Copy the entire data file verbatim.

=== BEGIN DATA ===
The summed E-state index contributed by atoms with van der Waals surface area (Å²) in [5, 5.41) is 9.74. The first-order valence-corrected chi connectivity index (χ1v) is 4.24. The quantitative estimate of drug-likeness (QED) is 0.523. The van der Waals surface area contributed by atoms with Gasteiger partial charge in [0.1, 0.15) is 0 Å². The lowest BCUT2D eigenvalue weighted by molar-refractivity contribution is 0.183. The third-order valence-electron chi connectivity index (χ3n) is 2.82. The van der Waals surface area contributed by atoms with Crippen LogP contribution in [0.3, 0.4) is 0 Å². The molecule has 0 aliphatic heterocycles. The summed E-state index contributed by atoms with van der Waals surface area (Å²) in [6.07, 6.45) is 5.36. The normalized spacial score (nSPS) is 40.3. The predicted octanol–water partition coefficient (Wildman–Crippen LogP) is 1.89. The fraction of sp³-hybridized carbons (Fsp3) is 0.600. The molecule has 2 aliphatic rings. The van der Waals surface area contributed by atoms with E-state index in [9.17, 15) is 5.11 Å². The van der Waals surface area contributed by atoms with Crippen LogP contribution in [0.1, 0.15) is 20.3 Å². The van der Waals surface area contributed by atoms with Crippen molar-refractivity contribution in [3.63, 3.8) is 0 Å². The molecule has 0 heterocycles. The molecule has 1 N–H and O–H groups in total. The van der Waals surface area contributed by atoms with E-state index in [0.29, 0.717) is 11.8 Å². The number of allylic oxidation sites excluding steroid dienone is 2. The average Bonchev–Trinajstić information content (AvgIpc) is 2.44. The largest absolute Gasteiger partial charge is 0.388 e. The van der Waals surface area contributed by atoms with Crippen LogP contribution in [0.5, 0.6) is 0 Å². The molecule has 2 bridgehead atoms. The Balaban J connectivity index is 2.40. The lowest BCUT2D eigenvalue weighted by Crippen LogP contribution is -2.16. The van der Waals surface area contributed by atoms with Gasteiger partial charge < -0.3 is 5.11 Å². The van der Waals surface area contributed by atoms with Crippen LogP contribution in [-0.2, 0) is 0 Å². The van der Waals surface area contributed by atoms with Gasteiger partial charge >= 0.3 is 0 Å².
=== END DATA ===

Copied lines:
The summed E-state index contributed by atoms with van der Waals surface area (Å²) in [5, 5.41) is 9.74. The first-order valence-corrected chi connectivity index (χ1v) is 4.24. The quantitative estimate of drug-likeness (QED) is 0.523. The van der Waals surface area contributed by atoms with Gasteiger partial charge in [0.1, 0.15) is 0 Å². The lowest BCUT2D eigenvalue weighted by molar-refractivity contribution is 0.183. The third-order valence-electron chi connectivity index (χ3n) is 2.82. The van der Waals surface area contributed by atoms with Crippen LogP contribution in [0.3, 0.4) is 0 Å². The molecule has 0 aliphatic heterocycles. The summed E-state index contributed by atoms with van der Waals surface area (Å²) in [6.07, 6.45) is 5.36. The normalized spacial score (nSPS) is 40.3. The predicted octanol–water partition coefficient (Wildman–Crippen LogP) is 1.89. The fraction of sp³-hybridized carbons (Fsp3) is 0.600. The molecule has 2 aliphatic rings. The van der Waals surface area contributed by atoms with E-state index in [9.17, 15) is 5.11 Å². The van der Waals surface area contributed by atoms with Crippen LogP contribution in [0.1, 0.15) is 20.3 Å². The van der Waals surface area contributed by atoms with Crippen molar-refractivity contribution in [3.63, 3.8) is 0 Å². The molecule has 0 heterocycles. The molecule has 1 N–H and O–H groups in total. The van der Waals surface area contributed by atoms with E-state index in [0.29, 0.717) is 11.8 Å². The number of allylic oxidation sites excluding steroid dienone is 2. The average Bonchev–Trinajstić information content (AvgIpc) is 2.44. The largest absolute Gasteiger partial charge is 0.388 e. The van der Waals surface area contributed by atoms with Crippen LogP contribution in [0.5, 0.6) is 0 Å². The molecule has 2 bridgehead atoms. The Balaban J connectivity index is 2.40. The lowest BCUT2D eigenvalue weighted by Crippen LogP contribution is -2.16. The van der Waals surface area contributed by atoms with Gasteiger partial charge < -0.3 is 5.11 Å². The van der Waals surface area contributed by atoms with Crippen LogP contribution in [-0.2, 0) is 0 Å². The van der Waals surface area contributed by atoms with Gasteiger partial charge >= 0.3 is 0 Å².